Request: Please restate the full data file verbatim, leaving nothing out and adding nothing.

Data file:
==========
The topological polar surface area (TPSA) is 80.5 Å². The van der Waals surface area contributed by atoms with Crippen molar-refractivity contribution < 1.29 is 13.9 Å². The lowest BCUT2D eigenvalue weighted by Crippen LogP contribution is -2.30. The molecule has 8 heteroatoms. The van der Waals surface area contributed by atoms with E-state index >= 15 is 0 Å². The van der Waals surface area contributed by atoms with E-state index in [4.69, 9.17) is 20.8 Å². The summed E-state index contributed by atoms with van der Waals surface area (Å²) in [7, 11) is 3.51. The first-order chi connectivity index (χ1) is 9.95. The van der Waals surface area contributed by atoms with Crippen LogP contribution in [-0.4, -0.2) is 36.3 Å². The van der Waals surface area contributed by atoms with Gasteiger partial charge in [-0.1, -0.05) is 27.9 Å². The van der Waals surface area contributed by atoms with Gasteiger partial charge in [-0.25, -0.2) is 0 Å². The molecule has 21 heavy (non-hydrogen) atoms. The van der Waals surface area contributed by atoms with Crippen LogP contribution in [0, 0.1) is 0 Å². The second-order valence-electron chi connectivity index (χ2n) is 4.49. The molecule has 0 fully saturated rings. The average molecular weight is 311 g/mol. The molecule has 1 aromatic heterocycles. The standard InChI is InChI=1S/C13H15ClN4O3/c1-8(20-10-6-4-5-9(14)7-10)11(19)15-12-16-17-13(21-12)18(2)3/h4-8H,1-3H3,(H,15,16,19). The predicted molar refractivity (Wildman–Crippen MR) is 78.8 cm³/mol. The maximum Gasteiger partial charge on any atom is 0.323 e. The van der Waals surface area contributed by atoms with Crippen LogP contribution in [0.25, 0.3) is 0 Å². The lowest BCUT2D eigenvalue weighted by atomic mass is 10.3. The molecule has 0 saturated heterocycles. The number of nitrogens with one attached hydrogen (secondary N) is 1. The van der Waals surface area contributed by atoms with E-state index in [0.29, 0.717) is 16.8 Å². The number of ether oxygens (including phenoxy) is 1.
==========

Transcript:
The topological polar surface area (TPSA) is 80.5 Å². The van der Waals surface area contributed by atoms with Crippen molar-refractivity contribution < 1.29 is 13.9 Å². The lowest BCUT2D eigenvalue weighted by Crippen LogP contribution is -2.30. The molecule has 8 heteroatoms. The van der Waals surface area contributed by atoms with E-state index >= 15 is 0 Å². The van der Waals surface area contributed by atoms with E-state index in [4.69, 9.17) is 20.8 Å². The summed E-state index contributed by atoms with van der Waals surface area (Å²) in [7, 11) is 3.51. The first-order chi connectivity index (χ1) is 9.95. The van der Waals surface area contributed by atoms with Crippen LogP contribution in [-0.4, -0.2) is 36.3 Å². The van der Waals surface area contributed by atoms with Gasteiger partial charge in [-0.1, -0.05) is 27.9 Å². The van der Waals surface area contributed by atoms with Gasteiger partial charge in [-0.25, -0.2) is 0 Å². The molecule has 21 heavy (non-hydrogen) atoms. The van der Waals surface area contributed by atoms with Crippen LogP contribution in [0, 0.1) is 0 Å². The second-order valence-electron chi connectivity index (χ2n) is 4.49. The molecule has 0 fully saturated rings. The average molecular weight is 311 g/mol. The molecule has 1 aromatic heterocycles. The standard InChI is InChI=1S/C13H15ClN4O3/c1-8(20-10-6-4-5-9(14)7-10)11(19)15-12-16-17-13(21-12)18(2)3/h4-8H,1-3H3,(H,15,16,19). The predicted molar refractivity (Wildman–Crippen MR) is 78.8 cm³/mol. The maximum Gasteiger partial charge on any atom is 0.323 e. The van der Waals surface area contributed by atoms with Crippen LogP contribution in [0.25, 0.3) is 0 Å². The lowest BCUT2D eigenvalue weighted by atomic mass is 10.3. The molecule has 0 saturated heterocycles. The number of nitrogens with one attached hydrogen (secondary N) is 1. The van der Waals surface area contributed by atoms with E-state index in [0.29, 0.717) is 16.8 Å². The number of ether oxygens (including phenoxy) is 1.